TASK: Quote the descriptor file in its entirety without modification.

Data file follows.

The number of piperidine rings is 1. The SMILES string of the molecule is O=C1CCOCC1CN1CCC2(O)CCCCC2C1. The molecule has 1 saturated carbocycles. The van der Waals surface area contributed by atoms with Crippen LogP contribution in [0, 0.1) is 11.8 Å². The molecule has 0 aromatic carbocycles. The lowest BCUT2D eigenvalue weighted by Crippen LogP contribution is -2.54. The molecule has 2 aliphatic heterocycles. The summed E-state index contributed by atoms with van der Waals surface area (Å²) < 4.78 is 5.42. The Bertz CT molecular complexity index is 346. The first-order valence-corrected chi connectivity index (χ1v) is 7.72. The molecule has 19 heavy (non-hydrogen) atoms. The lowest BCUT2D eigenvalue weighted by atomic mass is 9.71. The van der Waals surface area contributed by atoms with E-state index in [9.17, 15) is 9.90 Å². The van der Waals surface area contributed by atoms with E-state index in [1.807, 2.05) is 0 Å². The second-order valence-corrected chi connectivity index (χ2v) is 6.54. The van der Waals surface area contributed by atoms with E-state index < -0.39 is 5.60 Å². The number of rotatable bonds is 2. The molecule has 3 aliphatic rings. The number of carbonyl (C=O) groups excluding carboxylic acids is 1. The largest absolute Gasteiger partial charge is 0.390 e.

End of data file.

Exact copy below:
The number of piperidine rings is 1. The SMILES string of the molecule is O=C1CCOCC1CN1CCC2(O)CCCCC2C1. The molecule has 1 saturated carbocycles. The van der Waals surface area contributed by atoms with Crippen LogP contribution in [0, 0.1) is 11.8 Å². The molecule has 0 aromatic carbocycles. The lowest BCUT2D eigenvalue weighted by Crippen LogP contribution is -2.54. The molecule has 2 aliphatic heterocycles. The summed E-state index contributed by atoms with van der Waals surface area (Å²) < 4.78 is 5.42. The Bertz CT molecular complexity index is 346. The first-order valence-corrected chi connectivity index (χ1v) is 7.72. The molecule has 19 heavy (non-hydrogen) atoms. The lowest BCUT2D eigenvalue weighted by atomic mass is 9.71. The van der Waals surface area contributed by atoms with E-state index in [9.17, 15) is 9.90 Å². The van der Waals surface area contributed by atoms with E-state index in [1.807, 2.05) is 0 Å². The second-order valence-corrected chi connectivity index (χ2v) is 6.54. The van der Waals surface area contributed by atoms with E-state index < -0.39 is 5.60 Å². The number of rotatable bonds is 2. The molecule has 3 aliphatic rings. The number of carbonyl (C=O) groups excluding carboxylic acids is 1. The largest absolute Gasteiger partial charge is 0.390 e.